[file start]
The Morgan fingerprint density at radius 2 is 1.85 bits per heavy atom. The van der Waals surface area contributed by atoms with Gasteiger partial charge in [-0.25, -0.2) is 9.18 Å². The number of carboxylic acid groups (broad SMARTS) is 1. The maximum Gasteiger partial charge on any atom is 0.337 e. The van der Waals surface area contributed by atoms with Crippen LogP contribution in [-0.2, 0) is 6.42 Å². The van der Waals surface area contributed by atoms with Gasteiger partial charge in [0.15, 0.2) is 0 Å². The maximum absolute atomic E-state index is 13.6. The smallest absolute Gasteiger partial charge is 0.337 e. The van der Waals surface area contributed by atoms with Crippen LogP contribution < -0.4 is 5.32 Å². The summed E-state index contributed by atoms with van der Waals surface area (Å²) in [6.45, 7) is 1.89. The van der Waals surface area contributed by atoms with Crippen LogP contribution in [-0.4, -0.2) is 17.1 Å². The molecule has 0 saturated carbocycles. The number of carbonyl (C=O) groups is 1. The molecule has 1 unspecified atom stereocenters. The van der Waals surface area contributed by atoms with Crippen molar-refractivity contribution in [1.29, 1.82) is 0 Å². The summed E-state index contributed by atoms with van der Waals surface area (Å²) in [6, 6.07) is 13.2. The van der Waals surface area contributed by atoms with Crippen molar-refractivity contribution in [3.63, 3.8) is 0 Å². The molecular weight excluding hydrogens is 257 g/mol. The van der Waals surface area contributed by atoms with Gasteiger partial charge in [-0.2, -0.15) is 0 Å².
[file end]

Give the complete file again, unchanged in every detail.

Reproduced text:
The Morgan fingerprint density at radius 2 is 1.85 bits per heavy atom. The van der Waals surface area contributed by atoms with Gasteiger partial charge in [-0.25, -0.2) is 9.18 Å². The number of carboxylic acid groups (broad SMARTS) is 1. The maximum Gasteiger partial charge on any atom is 0.337 e. The van der Waals surface area contributed by atoms with Crippen LogP contribution in [-0.2, 0) is 6.42 Å². The van der Waals surface area contributed by atoms with Gasteiger partial charge in [0.15, 0.2) is 0 Å². The maximum absolute atomic E-state index is 13.6. The smallest absolute Gasteiger partial charge is 0.337 e. The van der Waals surface area contributed by atoms with Crippen LogP contribution < -0.4 is 5.32 Å². The summed E-state index contributed by atoms with van der Waals surface area (Å²) in [6.45, 7) is 1.89. The van der Waals surface area contributed by atoms with Crippen LogP contribution in [-0.4, -0.2) is 17.1 Å². The molecule has 0 saturated carbocycles. The number of carbonyl (C=O) groups is 1. The molecule has 1 unspecified atom stereocenters. The van der Waals surface area contributed by atoms with Crippen molar-refractivity contribution in [1.29, 1.82) is 0 Å². The summed E-state index contributed by atoms with van der Waals surface area (Å²) in [6, 6.07) is 13.2. The van der Waals surface area contributed by atoms with Crippen molar-refractivity contribution in [3.63, 3.8) is 0 Å². The molecular weight excluding hydrogens is 257 g/mol. The van der Waals surface area contributed by atoms with Gasteiger partial charge in [-0.2, -0.15) is 0 Å².